Green ways towards a clearer future | Wates
Clare Masters - Head of Environment

Green ways towards a clearer future

Set to be held in Glasgow from 9-19 November, COP26 was going to be a celebration of a year of climate action, marking the collaboration of governments, businesses, and young people to help put a stop to pollution.

But while last week’s UN Climate Change Conference in Glasgow has been postponed to 2021, it’s important that positive climate action does not wait.

Clare Masters, Head of Environment at Wates Group, explains why changing our habits to save the planet is more important than ever…

Wates Group commits to zero waste and carbon from operations by 2025

A year of positive climate action in the making

When the world opened its eyes on 1 January 2020 it was to a new year and a new decade. Every year, this turning of time milestone brings hope and enthusiasm for new beginnings and 2020 was no different. We formed plans, made resolutions and reset intentions. Little did we know that for most of us, our personal and professional ambitions were set to be challenged in a way we could never have envisaged.

Society was full of optimism at the start of the year. 2020 was going to be the UN’s Year of Climate Action. We were starting to make excellent progress in our quest to build a cleaner, greener and brighter future. Climate strikes, the Blue Planet effect and the Extinction Rebellion movement had built great momentum in 2019 and in 2020, we were going to inspire greater positive effort and engagement.

At Wates, we too were taking action. The construction sector is one of the biggest contributors to carbon emissions and waste, so in January, we announced a commitment to reduce them to zero by 2025. This five-year strategy is underpinned by a series of meaningful steps such as abolishing the use of single use plastic and planting more than 5,000 trees annually. 2020 was to be the start of our environmental zero harm journey and we set about finding better ways to innovate and raise awareness.

Survival for people and planet

Of course, come March and the world’s collective intentions for the year began to look very different. It seemed this wasn’t going to be a year about making a difference after all, this was going to be a year about survival. With the changing of the seasons, businesses, communities and families have found themselves under immense pressure to withstand the wide-ranging impacts of coronavirus and simply endure.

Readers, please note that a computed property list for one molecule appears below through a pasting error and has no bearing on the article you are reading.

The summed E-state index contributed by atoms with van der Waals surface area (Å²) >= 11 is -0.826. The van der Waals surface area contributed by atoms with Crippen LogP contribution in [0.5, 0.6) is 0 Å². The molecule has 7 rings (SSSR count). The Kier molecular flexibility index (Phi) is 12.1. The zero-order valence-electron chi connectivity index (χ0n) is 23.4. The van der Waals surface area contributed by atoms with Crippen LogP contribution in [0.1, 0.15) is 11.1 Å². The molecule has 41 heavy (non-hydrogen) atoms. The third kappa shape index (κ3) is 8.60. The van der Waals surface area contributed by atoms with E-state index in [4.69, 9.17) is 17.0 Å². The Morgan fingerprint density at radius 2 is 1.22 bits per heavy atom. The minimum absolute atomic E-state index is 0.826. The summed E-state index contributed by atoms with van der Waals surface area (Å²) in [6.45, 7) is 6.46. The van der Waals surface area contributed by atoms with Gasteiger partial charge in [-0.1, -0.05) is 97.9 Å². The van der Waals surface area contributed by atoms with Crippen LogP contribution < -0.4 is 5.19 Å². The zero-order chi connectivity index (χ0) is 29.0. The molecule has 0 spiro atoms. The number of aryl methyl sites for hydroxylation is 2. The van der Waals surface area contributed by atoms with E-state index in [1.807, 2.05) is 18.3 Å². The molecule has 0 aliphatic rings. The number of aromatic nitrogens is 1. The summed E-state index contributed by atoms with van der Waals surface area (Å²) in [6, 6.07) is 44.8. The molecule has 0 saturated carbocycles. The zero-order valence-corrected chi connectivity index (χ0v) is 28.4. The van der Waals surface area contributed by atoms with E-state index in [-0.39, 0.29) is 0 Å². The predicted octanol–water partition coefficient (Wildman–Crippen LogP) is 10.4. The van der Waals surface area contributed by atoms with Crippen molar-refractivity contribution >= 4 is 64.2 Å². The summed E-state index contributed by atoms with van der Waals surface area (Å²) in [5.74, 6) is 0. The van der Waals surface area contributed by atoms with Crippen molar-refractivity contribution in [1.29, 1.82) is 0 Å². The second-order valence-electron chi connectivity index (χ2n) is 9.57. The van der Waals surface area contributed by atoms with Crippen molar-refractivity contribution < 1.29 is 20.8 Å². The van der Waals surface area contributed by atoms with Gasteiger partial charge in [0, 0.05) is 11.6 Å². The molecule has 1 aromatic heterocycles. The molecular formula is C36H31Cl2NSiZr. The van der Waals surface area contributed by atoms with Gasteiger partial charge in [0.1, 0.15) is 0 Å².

But this question of our survival is ubiquitous, even in a world free from coronavirus. The diminution of our destructive impact on the planet is crucial irrespective of the pandemic. Mother nature cares not for epidemics nor loss of human life – it’s us that needs mother nature, not the other way around.

Interestingly, our response to the pandemic and the subsequent lockdown of community and country saw mother nature begin to reclaim what’s hers. We marveled at clearer canals in Venice, the renewed visibility of the Himalayas and mountain goats running riot in Llandudno town centre. At the peak of confinement in April, global carbon emissions had reduced by 17%. Such a steep drop had never been seen before. But here’s the really sobering thing – this drop will do absolutely nothing to slow climate change. Accordingly to research undertaken by Prof. Corinne Le Quere from UEA’s Faculty of Science, it only takes us back to the start of the last financial crisis in 2006.

Changing our habits to protect the planet

So what’s clear is that as an entire planet, we need to become creatures of better habits to protect the planet as our video explains. The COVID-19 lockdowns may have brought about behavioural adjustments, but they were forced upon us and we simply don’t have the infrastructure in place to maintain them long-term. But there are things we can all do on a daily basis to benefit the environment – whether that’s turning off lights, turning down the heating, walking more, driving less and generally thinking about what we put in the bin. Small, simple, positive actions that collectively will lead to big benefits.

We must become creatures of better habits to protect the environment

At Wates, we will continue to work hard to meet our bold targets, to promote systematic change across the construction industry and unite us as a sector to protect and restore the natural world. But even the smallest changes can make a difference and that starts with each and every one of us and it starts now.

Related insight